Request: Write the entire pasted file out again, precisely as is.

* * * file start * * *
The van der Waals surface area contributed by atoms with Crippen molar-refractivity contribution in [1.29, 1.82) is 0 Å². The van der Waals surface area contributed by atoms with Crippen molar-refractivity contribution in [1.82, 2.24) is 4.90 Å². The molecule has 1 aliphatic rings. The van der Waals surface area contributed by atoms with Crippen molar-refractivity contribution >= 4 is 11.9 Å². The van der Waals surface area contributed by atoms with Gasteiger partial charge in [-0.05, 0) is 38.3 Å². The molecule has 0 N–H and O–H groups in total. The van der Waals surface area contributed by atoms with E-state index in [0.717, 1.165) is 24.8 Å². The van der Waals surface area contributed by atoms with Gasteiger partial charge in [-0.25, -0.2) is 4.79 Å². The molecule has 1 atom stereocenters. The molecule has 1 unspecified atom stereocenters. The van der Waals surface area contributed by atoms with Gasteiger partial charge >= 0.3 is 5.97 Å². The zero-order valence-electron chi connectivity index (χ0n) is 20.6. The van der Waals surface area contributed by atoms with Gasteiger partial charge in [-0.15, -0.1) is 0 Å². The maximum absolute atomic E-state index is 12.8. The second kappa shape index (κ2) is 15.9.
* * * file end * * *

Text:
The van der Waals surface area contributed by atoms with Crippen molar-refractivity contribution in [1.29, 1.82) is 0 Å². The van der Waals surface area contributed by atoms with Crippen molar-refractivity contribution in [1.82, 2.24) is 4.90 Å². The molecule has 1 aliphatic rings. The van der Waals surface area contributed by atoms with Crippen molar-refractivity contribution >= 4 is 11.9 Å². The van der Waals surface area contributed by atoms with Gasteiger partial charge in [-0.05, 0) is 38.3 Å². The molecule has 0 N–H and O–H groups in total. The van der Waals surface area contributed by atoms with E-state index in [0.717, 1.165) is 24.8 Å². The van der Waals surface area contributed by atoms with Gasteiger partial charge in [-0.25, -0.2) is 4.79 Å². The molecule has 1 atom stereocenters. The molecule has 1 unspecified atom stereocenters. The van der Waals surface area contributed by atoms with Gasteiger partial charge >= 0.3 is 5.97 Å². The zero-order valence-electron chi connectivity index (χ0n) is 20.6. The van der Waals surface area contributed by atoms with Gasteiger partial charge in [-0.15, -0.1) is 0 Å². The maximum absolute atomic E-state index is 12.8. The second kappa shape index (κ2) is 15.9.